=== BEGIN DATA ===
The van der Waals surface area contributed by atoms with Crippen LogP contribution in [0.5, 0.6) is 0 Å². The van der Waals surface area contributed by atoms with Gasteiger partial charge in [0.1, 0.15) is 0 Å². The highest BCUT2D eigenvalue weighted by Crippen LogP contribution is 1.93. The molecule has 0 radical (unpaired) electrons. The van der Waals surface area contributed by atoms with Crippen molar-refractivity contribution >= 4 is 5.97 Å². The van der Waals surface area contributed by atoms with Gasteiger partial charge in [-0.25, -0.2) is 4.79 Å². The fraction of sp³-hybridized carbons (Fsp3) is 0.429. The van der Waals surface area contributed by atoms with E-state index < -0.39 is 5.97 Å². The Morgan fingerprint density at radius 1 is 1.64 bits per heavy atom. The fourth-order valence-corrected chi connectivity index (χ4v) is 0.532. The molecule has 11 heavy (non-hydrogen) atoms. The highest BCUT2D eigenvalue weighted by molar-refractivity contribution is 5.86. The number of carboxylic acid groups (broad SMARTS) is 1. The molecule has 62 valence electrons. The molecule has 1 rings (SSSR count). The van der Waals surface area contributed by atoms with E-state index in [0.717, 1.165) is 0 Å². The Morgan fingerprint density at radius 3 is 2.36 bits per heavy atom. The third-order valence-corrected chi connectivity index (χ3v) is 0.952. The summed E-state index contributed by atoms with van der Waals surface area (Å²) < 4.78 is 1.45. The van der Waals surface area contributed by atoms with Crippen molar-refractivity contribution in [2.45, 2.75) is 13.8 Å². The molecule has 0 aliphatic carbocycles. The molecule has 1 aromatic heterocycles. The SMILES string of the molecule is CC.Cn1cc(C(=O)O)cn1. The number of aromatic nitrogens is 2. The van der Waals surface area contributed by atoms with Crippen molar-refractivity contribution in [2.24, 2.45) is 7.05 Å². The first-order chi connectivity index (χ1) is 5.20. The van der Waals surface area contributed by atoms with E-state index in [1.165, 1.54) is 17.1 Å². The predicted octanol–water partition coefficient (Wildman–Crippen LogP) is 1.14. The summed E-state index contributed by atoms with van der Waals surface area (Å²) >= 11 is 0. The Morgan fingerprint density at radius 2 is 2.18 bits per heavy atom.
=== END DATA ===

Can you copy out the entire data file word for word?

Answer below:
The van der Waals surface area contributed by atoms with Crippen LogP contribution in [0.5, 0.6) is 0 Å². The van der Waals surface area contributed by atoms with Gasteiger partial charge in [0.1, 0.15) is 0 Å². The highest BCUT2D eigenvalue weighted by Crippen LogP contribution is 1.93. The molecule has 0 radical (unpaired) electrons. The van der Waals surface area contributed by atoms with Crippen molar-refractivity contribution >= 4 is 5.97 Å². The van der Waals surface area contributed by atoms with Gasteiger partial charge in [-0.25, -0.2) is 4.79 Å². The fraction of sp³-hybridized carbons (Fsp3) is 0.429. The van der Waals surface area contributed by atoms with E-state index < -0.39 is 5.97 Å². The Morgan fingerprint density at radius 1 is 1.64 bits per heavy atom. The fourth-order valence-corrected chi connectivity index (χ4v) is 0.532. The molecule has 11 heavy (non-hydrogen) atoms. The highest BCUT2D eigenvalue weighted by molar-refractivity contribution is 5.86. The number of carboxylic acid groups (broad SMARTS) is 1. The molecule has 62 valence electrons. The molecule has 1 rings (SSSR count). The van der Waals surface area contributed by atoms with E-state index in [0.717, 1.165) is 0 Å². The Morgan fingerprint density at radius 3 is 2.36 bits per heavy atom. The third-order valence-corrected chi connectivity index (χ3v) is 0.952. The summed E-state index contributed by atoms with van der Waals surface area (Å²) < 4.78 is 1.45. The van der Waals surface area contributed by atoms with Crippen molar-refractivity contribution in [2.45, 2.75) is 13.8 Å². The molecule has 0 aliphatic carbocycles. The molecule has 1 aromatic heterocycles. The SMILES string of the molecule is CC.Cn1cc(C(=O)O)cn1. The number of aromatic nitrogens is 2. The van der Waals surface area contributed by atoms with Crippen molar-refractivity contribution in [2.24, 2.45) is 7.05 Å². The first-order chi connectivity index (χ1) is 5.20. The van der Waals surface area contributed by atoms with E-state index in [1.165, 1.54) is 17.1 Å². The predicted octanol–water partition coefficient (Wildman–Crippen LogP) is 1.14. The summed E-state index contributed by atoms with van der Waals surface area (Å²) >= 11 is 0. The Morgan fingerprint density at radius 2 is 2.18 bits per heavy atom.